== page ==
the baggy trousered misanthropist

missives issued from the lair

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There’s been a great deal of speculation as to why Argo should have been awarded the Oscar for Best Picture, while Zero Dark Thirty just about got their grateful hands on the Best Sound Editing gong, only to have one slapped away and to be told they had to share it with the guys who did Skyfall.

The general consensus seemed to be that Zero Dark Thirty failed to engage viewers because it challenged them to confront the reality of American foreign policy. Argo, on the other hand, sought to retell the heroic story of a CIA agent who busted six American citizens out of Iran using a just sci-fi movie script and a great moustache.

Hollywood, eh?

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The foreign policy theory is not without merit. America is still working out the kinks in it’s relationship with terrorism and the ethical issues that surround the use of information obtained using torture. The film has been divisive, and it’s director, Kathryn Bigelow has been accused of making a propaganda movie for the CIA, particularly when it transpired that the Senate were investigating reports that she and her scriptwriter, Mark Boal, had access to classified information.

Argo too is mired in the ethical labyrinth that is US foreign policy – it sketches the events leading up to the 1979 Iranian uprising at the start and takes care to articulate the complicity –  but there’s a sense of a shrug in the acknowledgement. Everyone knows that mistakes were made in the past. Things were different then, weren’t they?

Far be it from me to criticise other people for complex theorising, but having watched both films, I felt the explanation for the popularity of Argo over Zero Dark Thirty might be a little simpler.

Generally I’m not a big fan of Hollywood and it’s tropes, so I was fully prepared to engage with the moral ambiguities of Kathryn Bigelow’s film. I have also seen Gigli, which causes me to enter a state of high anxiety whenever Ben Affleck appears on a screen without Matt Damon.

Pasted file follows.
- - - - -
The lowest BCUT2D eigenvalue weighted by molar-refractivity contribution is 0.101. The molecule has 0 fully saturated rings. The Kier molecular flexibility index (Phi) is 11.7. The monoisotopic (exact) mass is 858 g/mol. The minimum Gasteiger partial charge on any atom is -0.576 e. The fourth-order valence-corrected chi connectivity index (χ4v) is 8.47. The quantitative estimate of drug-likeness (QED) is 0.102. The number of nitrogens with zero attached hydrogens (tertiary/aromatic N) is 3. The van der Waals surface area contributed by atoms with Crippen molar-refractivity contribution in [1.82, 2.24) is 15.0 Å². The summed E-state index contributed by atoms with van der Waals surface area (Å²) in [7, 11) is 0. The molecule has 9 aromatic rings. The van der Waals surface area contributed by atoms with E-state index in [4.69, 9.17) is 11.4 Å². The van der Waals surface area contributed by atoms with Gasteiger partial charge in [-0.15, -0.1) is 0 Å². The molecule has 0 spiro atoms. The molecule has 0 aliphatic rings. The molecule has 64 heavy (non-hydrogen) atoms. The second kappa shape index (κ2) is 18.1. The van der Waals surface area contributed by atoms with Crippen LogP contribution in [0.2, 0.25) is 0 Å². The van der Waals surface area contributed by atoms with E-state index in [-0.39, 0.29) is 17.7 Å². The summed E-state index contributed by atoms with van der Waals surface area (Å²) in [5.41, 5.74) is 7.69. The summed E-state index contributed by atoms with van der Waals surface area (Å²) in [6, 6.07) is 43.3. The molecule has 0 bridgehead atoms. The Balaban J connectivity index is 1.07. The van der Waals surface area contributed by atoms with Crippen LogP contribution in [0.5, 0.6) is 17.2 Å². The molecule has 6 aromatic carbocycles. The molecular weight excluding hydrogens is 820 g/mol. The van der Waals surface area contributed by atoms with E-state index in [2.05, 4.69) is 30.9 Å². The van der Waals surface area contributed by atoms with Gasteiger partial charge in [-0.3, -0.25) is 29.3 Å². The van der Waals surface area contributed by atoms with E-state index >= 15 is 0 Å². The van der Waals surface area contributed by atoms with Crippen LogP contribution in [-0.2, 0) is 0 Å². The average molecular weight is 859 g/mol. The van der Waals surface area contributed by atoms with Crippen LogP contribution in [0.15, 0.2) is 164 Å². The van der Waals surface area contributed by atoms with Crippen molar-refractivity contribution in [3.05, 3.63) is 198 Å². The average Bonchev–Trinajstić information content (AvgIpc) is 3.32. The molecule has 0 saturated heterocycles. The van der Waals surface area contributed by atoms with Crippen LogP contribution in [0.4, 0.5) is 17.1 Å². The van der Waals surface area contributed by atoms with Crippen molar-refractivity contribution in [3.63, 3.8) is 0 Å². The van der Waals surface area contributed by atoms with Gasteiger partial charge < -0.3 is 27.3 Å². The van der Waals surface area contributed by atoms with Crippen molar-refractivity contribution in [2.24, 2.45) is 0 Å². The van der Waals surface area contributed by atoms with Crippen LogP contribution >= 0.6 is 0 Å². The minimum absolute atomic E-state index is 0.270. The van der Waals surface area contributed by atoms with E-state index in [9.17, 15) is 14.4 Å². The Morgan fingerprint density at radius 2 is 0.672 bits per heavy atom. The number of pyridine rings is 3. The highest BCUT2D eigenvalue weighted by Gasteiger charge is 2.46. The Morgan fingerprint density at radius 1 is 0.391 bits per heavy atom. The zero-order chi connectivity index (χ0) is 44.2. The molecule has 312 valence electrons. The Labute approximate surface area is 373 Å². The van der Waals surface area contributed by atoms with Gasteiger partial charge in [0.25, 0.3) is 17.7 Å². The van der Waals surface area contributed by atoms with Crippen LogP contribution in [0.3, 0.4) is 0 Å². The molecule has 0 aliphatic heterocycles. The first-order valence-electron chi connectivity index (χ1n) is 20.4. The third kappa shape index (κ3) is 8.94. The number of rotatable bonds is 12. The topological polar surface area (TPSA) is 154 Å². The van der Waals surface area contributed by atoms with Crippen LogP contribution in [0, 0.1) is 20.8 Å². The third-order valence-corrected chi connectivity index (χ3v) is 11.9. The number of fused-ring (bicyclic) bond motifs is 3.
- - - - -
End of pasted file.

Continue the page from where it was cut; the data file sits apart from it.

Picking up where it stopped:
But dammit, it doesn’t matter whether you’re making a Danish arthouse film or American Pie 36: Stifler’s Mobility Scooter, movies are about emotionally connecting with the characters. If a director and/or actor can make this happen, the audience will go anywhere with them, suspending their disbelief to the point where they have to shrug off the milder symptoms of vertigo as they leave the cinema. Roberto Benigni’s ‘Life Is Beautiful‘ is a case in point. A gentle comedy based around a father using humour and sleight of hand to shield his young son from the realities of life in a Nazi death camp? Ethically, that’s a ruddy minefield of a synopsis. But Benigni dances effortlessly through it like it’s a field of clover. It’s all in the engagement.

Unfortunately, Maya, the female protagonist of Zero Dark Thirty, would struggle to convince me to tie my shoelaces. I found her hesitant, troubled response to the actions of her colleagues irritating rather than sympathy inducing, and consequently, my involvement in the subject matter was limited. That’s not to say I would have preferred it if Jessica Chastain had arrived at the black ops site, tied a bandana around her head and announced herself with a flying kick to a prisoner’s forehead, but if you’re going to convey the moral ambiguity of war effectively, and how emotionally challenging your character finds it to be, you need to be able to convey more than mild discomfort in a darkened room.

It shouldn’t be that hard, given that a decent proportion of the audience already sympathise with your view.

On the other hand, I never doubted Tony Mendez’s (Ben Affleck) ability to enter Iran alone but for a sketchbook, convince the authorities that he and a group of people who had been there for nearly three months had actually arrived together to scout locations for a Star Wars rip-off, and leave with them safely after three days.

And you thought there was a moral ambiguity in obtaining information through nefarious practices? I’ve just deduced that I preferred one movie over another because of the acting ability of Ben Affleck.

The truth really does hurt, doesn’t it?

FURTHER READING: Vanity Fair Pull Article Criticising Jessica Chastain

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